Lou Cook was of two minds last week when her colleagues unanimously elected her chairman of the Alexandria School Board at a special meeting.

The five-year board veteran said she was excited about her new post but was a little preoccupied with plans for a European trip. So when asked if she had plans for the board in the upcoming year, Cook enthusiastically replied, "Oui, oui."

But it didn't take long for Cook to return to the serious side.

"We will be studying long-range projections on enrollment figures and the possibility of school closings," she said. "This is something that we have to take a good look at, for the best planning possible, and it should be done in the next year."

Cook, who describes herself as an independent Republican, has lived for 22 years in Alexandria and her four children attended city schools. A writer and editor for the U.S. Office of Consumer Affairs, she was involved in local PTAs and the State Women's Commission before she was appointed to the school board in 1978.

Board colleagues describe Cook as a no-nonsense, clear-thinking planner who is able to maintain a sense of humor through even the toughest board issues.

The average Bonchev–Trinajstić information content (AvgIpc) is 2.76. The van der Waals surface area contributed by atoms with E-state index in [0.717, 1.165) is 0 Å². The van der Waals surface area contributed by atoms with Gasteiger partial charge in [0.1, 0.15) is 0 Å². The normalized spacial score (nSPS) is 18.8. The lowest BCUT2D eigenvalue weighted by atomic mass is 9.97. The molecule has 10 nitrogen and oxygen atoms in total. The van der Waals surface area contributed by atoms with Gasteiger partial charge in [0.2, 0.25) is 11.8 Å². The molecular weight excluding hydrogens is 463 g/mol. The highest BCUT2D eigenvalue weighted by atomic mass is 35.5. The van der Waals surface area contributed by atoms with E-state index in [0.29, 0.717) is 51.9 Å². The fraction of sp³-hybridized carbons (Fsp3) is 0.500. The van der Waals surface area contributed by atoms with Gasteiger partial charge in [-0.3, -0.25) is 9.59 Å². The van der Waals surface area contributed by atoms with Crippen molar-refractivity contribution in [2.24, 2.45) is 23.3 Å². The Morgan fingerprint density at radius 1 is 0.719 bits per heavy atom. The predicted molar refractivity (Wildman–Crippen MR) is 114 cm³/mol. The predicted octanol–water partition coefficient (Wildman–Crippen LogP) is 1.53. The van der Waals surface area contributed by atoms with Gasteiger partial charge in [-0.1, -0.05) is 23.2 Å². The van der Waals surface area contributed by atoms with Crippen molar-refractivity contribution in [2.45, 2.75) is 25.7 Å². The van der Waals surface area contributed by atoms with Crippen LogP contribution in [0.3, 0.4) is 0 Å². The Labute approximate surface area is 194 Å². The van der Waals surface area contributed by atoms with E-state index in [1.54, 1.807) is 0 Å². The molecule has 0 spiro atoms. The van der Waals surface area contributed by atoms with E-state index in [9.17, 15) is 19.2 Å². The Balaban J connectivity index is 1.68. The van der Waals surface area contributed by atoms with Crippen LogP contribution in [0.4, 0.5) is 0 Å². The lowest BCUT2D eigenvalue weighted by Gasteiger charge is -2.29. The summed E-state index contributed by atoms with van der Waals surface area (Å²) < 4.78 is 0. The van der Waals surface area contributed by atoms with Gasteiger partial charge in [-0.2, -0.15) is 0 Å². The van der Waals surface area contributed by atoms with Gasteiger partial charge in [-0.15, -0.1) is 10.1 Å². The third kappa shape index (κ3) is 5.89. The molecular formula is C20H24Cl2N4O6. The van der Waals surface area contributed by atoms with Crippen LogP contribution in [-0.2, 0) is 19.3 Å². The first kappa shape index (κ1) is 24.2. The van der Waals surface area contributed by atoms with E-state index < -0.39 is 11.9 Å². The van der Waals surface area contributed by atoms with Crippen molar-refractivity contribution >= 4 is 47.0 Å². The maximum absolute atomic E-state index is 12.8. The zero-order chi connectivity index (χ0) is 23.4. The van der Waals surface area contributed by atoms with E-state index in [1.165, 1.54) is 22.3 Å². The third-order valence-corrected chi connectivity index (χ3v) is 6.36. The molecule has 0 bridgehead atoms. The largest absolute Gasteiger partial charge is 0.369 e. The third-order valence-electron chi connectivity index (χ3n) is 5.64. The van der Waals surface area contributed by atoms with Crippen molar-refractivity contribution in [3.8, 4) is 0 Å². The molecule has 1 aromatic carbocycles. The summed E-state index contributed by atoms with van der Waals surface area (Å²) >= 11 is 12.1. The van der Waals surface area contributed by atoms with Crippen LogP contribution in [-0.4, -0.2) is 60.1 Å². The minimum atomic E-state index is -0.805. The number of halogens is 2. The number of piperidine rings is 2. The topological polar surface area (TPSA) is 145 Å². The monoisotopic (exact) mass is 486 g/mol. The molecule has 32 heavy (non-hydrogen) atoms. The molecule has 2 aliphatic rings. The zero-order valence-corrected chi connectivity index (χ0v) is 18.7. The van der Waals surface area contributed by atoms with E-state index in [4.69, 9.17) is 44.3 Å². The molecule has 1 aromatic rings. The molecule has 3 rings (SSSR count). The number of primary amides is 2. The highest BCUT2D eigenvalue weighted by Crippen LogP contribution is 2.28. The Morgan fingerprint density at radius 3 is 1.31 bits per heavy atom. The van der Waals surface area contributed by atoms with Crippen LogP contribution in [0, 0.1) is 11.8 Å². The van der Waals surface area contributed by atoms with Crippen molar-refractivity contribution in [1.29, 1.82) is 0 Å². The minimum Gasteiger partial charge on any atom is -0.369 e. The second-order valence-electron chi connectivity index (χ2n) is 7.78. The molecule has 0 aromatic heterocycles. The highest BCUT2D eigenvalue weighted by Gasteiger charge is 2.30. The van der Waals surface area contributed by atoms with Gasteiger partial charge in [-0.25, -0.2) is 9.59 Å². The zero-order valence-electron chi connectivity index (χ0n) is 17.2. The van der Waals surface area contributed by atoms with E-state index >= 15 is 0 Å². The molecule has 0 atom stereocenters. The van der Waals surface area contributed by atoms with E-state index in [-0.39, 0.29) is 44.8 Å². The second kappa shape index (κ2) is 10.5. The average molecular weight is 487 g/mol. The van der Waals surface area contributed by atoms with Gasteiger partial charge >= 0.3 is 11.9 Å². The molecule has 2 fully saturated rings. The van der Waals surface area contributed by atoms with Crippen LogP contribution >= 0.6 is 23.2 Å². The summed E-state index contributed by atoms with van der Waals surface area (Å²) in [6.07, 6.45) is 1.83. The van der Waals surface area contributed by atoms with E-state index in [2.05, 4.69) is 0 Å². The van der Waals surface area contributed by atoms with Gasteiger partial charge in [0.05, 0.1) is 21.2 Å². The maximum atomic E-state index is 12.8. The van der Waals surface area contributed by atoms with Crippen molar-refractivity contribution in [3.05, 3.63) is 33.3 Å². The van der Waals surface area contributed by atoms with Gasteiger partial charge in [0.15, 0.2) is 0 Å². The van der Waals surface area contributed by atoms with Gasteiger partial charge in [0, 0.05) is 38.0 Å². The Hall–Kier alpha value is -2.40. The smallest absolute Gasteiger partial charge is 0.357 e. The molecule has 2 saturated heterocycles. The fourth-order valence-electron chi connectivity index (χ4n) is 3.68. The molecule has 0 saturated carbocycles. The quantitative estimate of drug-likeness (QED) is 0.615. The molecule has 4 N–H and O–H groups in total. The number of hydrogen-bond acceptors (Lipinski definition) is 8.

In her acceptance speech, Cook admitted she was often at odds with other board members, noting that last year she received the board's guppy award for swimming upstream when everyone was else was swimming downstream.

But she urged her colleagues to maintain their different viewpoints while trying to work together in the coming year.

Cook replaces former chairman Shirley N. Tyler, who did not seek reappointment to the board when her term expired July 1.

The nine-member school board, which has three new members this year, also elected a new vice chairman, Judith Feaver, replacing former board member Claudia Waller, who also did not seek reappointment.

At the first meeting of the new board last Wednesday, Tyler predicted that this year will be more difficult for the school system than previous years because of increasing financial restraints.

Cook agreed. "I see further tightening," she said. "It will be difficult, but we must keep the fiscal faith of the city and its people."

One area where Cook expects to see few changes is in the school curriculum. "We may tighten up some courses with low enrollment figures, but I don't foresee drastic changes," she said.